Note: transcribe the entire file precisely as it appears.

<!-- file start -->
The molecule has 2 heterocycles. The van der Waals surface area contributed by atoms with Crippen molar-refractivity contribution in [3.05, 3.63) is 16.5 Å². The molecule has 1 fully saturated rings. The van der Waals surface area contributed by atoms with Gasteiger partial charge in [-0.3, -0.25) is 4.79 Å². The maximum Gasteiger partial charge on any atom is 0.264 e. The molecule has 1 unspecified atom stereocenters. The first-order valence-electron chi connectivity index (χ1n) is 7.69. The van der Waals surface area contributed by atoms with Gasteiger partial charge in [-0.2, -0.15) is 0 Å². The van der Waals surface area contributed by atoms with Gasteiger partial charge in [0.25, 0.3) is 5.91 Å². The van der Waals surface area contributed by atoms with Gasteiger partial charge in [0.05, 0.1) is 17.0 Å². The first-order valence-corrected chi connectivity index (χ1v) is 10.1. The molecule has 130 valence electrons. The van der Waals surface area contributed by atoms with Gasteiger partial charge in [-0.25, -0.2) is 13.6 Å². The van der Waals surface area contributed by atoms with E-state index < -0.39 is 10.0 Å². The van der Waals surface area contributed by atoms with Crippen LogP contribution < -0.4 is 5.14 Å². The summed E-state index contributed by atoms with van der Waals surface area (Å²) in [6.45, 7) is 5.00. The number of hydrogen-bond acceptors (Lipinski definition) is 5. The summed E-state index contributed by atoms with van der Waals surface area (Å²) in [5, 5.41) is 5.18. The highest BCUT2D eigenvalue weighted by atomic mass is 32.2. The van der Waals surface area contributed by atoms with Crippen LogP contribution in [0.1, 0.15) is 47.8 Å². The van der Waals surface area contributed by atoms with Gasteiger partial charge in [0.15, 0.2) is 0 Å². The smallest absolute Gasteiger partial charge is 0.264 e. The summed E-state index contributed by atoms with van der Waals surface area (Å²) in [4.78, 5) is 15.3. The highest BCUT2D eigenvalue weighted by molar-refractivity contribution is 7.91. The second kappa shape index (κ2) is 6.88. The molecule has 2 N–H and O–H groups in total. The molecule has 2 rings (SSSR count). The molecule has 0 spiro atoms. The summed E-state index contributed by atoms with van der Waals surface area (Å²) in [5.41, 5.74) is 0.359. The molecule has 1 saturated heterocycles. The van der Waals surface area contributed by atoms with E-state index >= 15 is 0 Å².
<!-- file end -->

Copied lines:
The molecule has 2 heterocycles. The van der Waals surface area contributed by atoms with Crippen molar-refractivity contribution in [3.05, 3.63) is 16.5 Å². The molecule has 1 fully saturated rings. The van der Waals surface area contributed by atoms with Gasteiger partial charge in [-0.3, -0.25) is 4.79 Å². The maximum Gasteiger partial charge on any atom is 0.264 e. The molecule has 1 unspecified atom stereocenters. The first-order valence-electron chi connectivity index (χ1n) is 7.69. The van der Waals surface area contributed by atoms with Gasteiger partial charge in [-0.2, -0.15) is 0 Å². The van der Waals surface area contributed by atoms with Gasteiger partial charge in [0.25, 0.3) is 5.91 Å². The van der Waals surface area contributed by atoms with Gasteiger partial charge in [0.05, 0.1) is 17.0 Å². The first-order valence-corrected chi connectivity index (χ1v) is 10.1. The molecule has 130 valence electrons. The van der Waals surface area contributed by atoms with Gasteiger partial charge in [-0.25, -0.2) is 13.6 Å². The van der Waals surface area contributed by atoms with E-state index < -0.39 is 10.0 Å². The van der Waals surface area contributed by atoms with Crippen LogP contribution < -0.4 is 5.14 Å². The summed E-state index contributed by atoms with van der Waals surface area (Å²) in [6.45, 7) is 5.00. The number of hydrogen-bond acceptors (Lipinski definition) is 5. The summed E-state index contributed by atoms with van der Waals surface area (Å²) in [5, 5.41) is 5.18. The highest BCUT2D eigenvalue weighted by atomic mass is 32.2. The van der Waals surface area contributed by atoms with Crippen LogP contribution in [0.1, 0.15) is 47.8 Å². The van der Waals surface area contributed by atoms with Gasteiger partial charge in [0.15, 0.2) is 0 Å². The smallest absolute Gasteiger partial charge is 0.264 e. The summed E-state index contributed by atoms with van der Waals surface area (Å²) in [4.78, 5) is 15.3. The highest BCUT2D eigenvalue weighted by molar-refractivity contribution is 7.91. The second kappa shape index (κ2) is 6.88. The molecule has 2 N–H and O–H groups in total. The molecule has 2 rings (SSSR count). The molecule has 0 spiro atoms. The summed E-state index contributed by atoms with van der Waals surface area (Å²) in [5.41, 5.74) is 0.359. The molecule has 1 saturated heterocycles. The van der Waals surface area contributed by atoms with E-state index >= 15 is 0 Å².